Nicaragua: Anti-Ortega groups roll out hit-and-run tactics
President Daniel Ortega's move to have the Supreme Court scrap presidential term limits breathes new life into a budding clandestine protest movement.
A surprise attack by masked youths who pelted Supreme Court magistrate Francisco Rosales with eggs is the latest in a series of guerrilla-style protests from a growing underground movement against the Sandinista government of Nicaragua's President Daniel Ortega.
Mr. Rosales, an enthusiastic loyalist of Mr. Ortega, was ambushed Thursday as he was entering a local TV station to defend the Sandinista magistrates' controversial ruling last week to scrap a constitutional ban on consecutive presidential terms, clearing the way for Ortega to run for office again in 2011.
The egging was part of a new trend of civil disobedience that has largely been driven underground due to Sandinista repression on the streets. The fact that opposition protests are routinely broken up with violence, coupled with the perception of Sandinista impunity and increasingly brazen infringements against Nicaragua's rule of law, have been the driving forces behind a budding clandestine protest movement made up mostly of university students and other youths.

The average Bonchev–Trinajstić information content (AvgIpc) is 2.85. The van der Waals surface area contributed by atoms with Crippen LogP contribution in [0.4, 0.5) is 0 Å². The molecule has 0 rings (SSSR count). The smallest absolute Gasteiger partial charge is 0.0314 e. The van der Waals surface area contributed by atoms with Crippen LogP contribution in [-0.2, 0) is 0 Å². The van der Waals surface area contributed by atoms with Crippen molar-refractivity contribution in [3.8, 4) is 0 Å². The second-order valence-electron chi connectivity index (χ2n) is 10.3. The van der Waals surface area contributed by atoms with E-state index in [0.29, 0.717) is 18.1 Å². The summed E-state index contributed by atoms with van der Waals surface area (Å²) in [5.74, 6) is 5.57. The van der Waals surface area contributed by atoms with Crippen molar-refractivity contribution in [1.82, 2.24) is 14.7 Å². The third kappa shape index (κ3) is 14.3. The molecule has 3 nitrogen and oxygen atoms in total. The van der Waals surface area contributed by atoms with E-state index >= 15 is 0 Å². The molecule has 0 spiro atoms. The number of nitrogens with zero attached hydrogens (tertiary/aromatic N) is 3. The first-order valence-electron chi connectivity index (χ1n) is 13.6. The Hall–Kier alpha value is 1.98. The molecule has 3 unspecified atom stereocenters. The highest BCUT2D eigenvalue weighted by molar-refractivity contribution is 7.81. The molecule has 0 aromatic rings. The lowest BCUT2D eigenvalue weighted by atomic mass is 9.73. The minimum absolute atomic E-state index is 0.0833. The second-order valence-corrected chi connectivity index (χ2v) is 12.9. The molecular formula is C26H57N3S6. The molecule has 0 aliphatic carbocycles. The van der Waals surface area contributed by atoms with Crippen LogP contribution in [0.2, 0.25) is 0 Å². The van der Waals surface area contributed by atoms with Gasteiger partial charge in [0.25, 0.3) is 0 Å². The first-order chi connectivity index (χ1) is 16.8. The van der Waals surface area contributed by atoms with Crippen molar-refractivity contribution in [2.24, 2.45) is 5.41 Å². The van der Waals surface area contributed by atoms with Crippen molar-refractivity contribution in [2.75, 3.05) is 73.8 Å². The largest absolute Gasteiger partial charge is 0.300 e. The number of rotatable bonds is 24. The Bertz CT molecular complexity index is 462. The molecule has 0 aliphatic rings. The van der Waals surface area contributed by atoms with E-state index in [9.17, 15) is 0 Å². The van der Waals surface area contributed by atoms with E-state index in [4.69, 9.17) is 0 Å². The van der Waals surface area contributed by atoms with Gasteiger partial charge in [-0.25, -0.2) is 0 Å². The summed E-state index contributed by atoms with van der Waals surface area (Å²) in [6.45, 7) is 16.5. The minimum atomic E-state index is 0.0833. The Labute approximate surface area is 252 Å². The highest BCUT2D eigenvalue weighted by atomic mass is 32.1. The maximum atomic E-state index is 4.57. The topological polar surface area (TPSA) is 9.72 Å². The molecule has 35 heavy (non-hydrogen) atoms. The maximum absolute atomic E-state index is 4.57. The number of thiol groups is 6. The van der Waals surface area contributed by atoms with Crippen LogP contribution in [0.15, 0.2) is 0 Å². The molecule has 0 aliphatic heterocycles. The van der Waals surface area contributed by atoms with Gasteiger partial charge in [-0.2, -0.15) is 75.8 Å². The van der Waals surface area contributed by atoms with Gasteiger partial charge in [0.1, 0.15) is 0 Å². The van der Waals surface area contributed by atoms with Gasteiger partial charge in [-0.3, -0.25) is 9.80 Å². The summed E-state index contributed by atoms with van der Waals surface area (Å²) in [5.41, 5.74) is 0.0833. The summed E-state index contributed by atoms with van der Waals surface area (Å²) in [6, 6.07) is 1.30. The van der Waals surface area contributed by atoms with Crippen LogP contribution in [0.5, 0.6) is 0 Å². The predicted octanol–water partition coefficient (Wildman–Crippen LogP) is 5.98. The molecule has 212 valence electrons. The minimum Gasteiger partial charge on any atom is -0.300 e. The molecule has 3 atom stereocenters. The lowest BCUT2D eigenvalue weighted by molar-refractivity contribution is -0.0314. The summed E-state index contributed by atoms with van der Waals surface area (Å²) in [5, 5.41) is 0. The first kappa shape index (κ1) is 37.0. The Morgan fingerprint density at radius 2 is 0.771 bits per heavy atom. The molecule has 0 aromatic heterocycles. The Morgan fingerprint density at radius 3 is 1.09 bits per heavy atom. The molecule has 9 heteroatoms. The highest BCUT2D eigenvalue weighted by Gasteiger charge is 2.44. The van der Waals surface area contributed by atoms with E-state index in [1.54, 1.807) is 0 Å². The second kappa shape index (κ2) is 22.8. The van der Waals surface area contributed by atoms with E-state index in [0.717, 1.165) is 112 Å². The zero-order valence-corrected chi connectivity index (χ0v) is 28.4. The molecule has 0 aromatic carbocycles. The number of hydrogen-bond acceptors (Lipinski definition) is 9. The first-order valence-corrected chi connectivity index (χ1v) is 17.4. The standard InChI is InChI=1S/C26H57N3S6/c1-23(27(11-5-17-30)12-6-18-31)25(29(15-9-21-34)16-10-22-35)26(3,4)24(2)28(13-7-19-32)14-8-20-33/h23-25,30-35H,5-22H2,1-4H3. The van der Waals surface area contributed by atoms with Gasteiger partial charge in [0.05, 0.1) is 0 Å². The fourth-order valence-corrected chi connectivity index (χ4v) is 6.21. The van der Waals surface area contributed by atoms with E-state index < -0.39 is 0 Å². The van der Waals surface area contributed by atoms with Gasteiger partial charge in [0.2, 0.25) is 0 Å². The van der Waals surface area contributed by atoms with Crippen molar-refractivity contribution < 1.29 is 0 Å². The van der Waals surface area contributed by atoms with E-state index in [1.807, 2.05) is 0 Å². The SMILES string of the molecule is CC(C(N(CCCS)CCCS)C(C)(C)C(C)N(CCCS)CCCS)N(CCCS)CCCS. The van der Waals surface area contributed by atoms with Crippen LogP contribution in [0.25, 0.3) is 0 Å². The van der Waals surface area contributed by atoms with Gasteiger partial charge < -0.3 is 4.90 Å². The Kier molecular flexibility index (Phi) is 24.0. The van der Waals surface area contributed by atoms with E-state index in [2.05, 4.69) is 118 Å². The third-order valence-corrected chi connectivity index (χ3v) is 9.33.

But since last week's ruling – which the United States denounced – the underground movement has taken on a new urgency, sparking concerns of violent clashes with Sandinista supporters who vow to "permanently defend" Ortega's right to reelection.
"We are now living in a failed state; we are fighting for democracy and rule of law," says "Ernesto," a leader of the underground movement who declined to use his real name for fear of retribution. He said the core leadership of the protest movement is made up of "20 to 30 decision-makers," but that the group has grown to some 200 members who "operate in cells."
Ernesto says the clandestine organization is planning to escalate its protests in the coming days and weeks.
How did this clandestine movement start?